book review: When I Hit You by Meena Kandasamy


Atlantic Books, March 2018

When I Hit You is a brutal and uncompromising look at one woman’s abusive marriage in India. I’m at a complete loss for words with this book – I just want to shove it into everyone’s hands who has ever asked ‘if the relationship is abusive, why doesn’t she just leave?’ Kandasamy answers that question with unapologetic candor, in this semi-autobiographical novel that fuses lyricism with forthrightness in a way that’s utterly striking.

The narrator in When I Hit You is an aspiring writer and a self-proclaimed feminist, who falls in love with a university professor who, to all outward appearances, is intelligent and charming. Not far into their marriage he begins to show his true colors, physically and verbally abusing in an effort to bully her into submission. She eventually escapes – we know this from the first page – and the book flits back and forth between before and after, though not necessarily in a linear chronology that alternates the two. Past and present coexist for this character in a way she endeavors to reconcile, the two bleeding into each other as she tells her story.

Of all the Women’s Prize shortlisted titles I’ve read so far (I only have one more left, The Mermaid and Mrs Hancock), I think there’s some seriously fierce competition, but When I Hit You still stands held and shoulders above the rest for me. It’s the most unflinching look at the psychology of those who endure domestic violence that I’ve ever read. But it’s also politically charged, and keen to examine the broader role of women in contemporary society, and it also critically examines any kind of ‘feminist’ discourse that places blame upon those who are unable to escape abusive relationships. Ultimately, this is thought-provoking, incisive, and beautifully written, and I think it would be a most deserving winner.

21 thoughts on “book review: When I Hit You by Meena Kandasamy

  1. This sounds like such a good novel! I totally agree with you, it’s never as easy as just leaving if the relationship is abusive. I’m so happy you’ve written this review. Now I can add When I Hit You to my summer TBR pile. This sounds particularly interesting to read, especially because it seems to acknowledge that looks and reality aren’t always the same… Lovely review! 🌻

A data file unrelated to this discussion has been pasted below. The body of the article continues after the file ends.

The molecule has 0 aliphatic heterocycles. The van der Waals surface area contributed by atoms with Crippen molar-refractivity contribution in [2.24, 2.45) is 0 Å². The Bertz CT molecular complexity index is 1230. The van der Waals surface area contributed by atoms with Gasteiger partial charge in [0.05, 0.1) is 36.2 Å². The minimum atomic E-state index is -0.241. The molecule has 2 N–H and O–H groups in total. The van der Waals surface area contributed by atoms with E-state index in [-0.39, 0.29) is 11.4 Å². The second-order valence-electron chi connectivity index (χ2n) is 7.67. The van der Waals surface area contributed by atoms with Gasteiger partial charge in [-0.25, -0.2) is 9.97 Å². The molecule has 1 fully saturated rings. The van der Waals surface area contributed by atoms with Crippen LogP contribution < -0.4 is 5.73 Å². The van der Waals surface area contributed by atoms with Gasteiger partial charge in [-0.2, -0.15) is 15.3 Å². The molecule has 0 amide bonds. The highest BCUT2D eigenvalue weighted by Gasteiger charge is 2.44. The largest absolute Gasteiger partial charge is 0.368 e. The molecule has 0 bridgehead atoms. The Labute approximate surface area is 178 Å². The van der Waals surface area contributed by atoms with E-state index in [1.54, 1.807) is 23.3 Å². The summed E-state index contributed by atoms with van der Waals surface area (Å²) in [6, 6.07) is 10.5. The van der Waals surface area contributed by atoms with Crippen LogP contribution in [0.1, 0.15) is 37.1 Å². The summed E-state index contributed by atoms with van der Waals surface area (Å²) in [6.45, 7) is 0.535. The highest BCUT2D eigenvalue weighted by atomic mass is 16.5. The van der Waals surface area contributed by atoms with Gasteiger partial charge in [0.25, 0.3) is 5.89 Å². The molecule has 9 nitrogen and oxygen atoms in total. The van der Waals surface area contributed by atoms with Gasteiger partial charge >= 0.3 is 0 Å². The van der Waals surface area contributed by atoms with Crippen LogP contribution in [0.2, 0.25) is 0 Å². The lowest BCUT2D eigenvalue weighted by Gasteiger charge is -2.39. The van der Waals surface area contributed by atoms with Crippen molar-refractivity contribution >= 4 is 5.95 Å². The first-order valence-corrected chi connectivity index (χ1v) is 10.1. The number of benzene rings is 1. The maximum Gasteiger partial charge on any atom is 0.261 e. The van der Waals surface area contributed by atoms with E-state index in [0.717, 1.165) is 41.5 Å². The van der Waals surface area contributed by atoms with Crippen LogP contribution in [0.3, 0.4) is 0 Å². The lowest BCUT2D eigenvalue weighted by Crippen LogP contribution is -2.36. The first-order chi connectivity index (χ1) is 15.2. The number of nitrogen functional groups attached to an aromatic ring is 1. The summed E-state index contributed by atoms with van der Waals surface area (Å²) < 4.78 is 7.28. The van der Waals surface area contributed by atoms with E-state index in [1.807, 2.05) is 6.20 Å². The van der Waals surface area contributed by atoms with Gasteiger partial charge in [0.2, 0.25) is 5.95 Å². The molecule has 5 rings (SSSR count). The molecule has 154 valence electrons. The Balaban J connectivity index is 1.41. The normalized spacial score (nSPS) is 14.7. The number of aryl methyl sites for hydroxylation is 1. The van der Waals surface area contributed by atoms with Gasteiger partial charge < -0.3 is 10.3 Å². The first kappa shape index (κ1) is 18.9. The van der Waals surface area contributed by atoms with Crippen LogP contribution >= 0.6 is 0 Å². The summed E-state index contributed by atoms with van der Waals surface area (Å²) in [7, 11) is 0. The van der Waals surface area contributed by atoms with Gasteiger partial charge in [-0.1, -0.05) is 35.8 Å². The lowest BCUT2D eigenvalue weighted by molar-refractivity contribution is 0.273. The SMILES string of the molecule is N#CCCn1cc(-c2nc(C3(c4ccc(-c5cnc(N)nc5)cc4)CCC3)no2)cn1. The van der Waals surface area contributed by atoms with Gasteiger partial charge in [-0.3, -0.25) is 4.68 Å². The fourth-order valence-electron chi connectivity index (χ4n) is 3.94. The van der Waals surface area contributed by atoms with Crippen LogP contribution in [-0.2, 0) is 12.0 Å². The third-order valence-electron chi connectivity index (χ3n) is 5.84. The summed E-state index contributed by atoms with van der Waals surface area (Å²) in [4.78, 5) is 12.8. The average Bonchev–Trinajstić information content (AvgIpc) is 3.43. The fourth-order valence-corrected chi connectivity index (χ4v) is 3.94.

Liked by 1 person

    • It was so excellent, I really hope you like it! Yes, exactly, it really focuses on the contrast of how their relationship looks to people on the outside, vs. the reality of it. It was so brutally honest and occasionally difficult to read, but so rewarding.

      Liked by 1 person

      • Ooh I’ll definitely wait for your review of The Surface Breaks as I can’t make up my mind if I want to read that – I kind of want to read everything by Louise but YA fairytale retelling isn’t exactly my cup of tea… Also I just finished Almost Love last night and I didn’t love it quite as much as Asking For It but it was still pretty brilliant and I’m obsessed with her awful female protagonists.

        And I have an ARC of Whistle in the Dark, I’m looking forward to that!

        Liked by 1 person

      • I’ll report back! I know what you mean; at this point I’ve still only read one book by her but I already feel like I want to read everything she writes. Also, once I’d seen the cover of The Surface Breaks in the flesh, it would have just been rude to leave it behind…

        Liked by 1 person

  2. Wonderful review! I really need to get to this soon, but it is so intimidating. The subject matter will just make me angry, I am sure. But you make it sound even more brilliant than I already thought it was going to be.

    Liked by 2 people

    • Thank you! And yes, you must!!! Echoing back to our conversation about multicultural fiction, what I loved about When I Hit You is the universal themes it was addressing in a very specifically Indian context – I think you’ll find that interesting as well!

      Liked by 1 person

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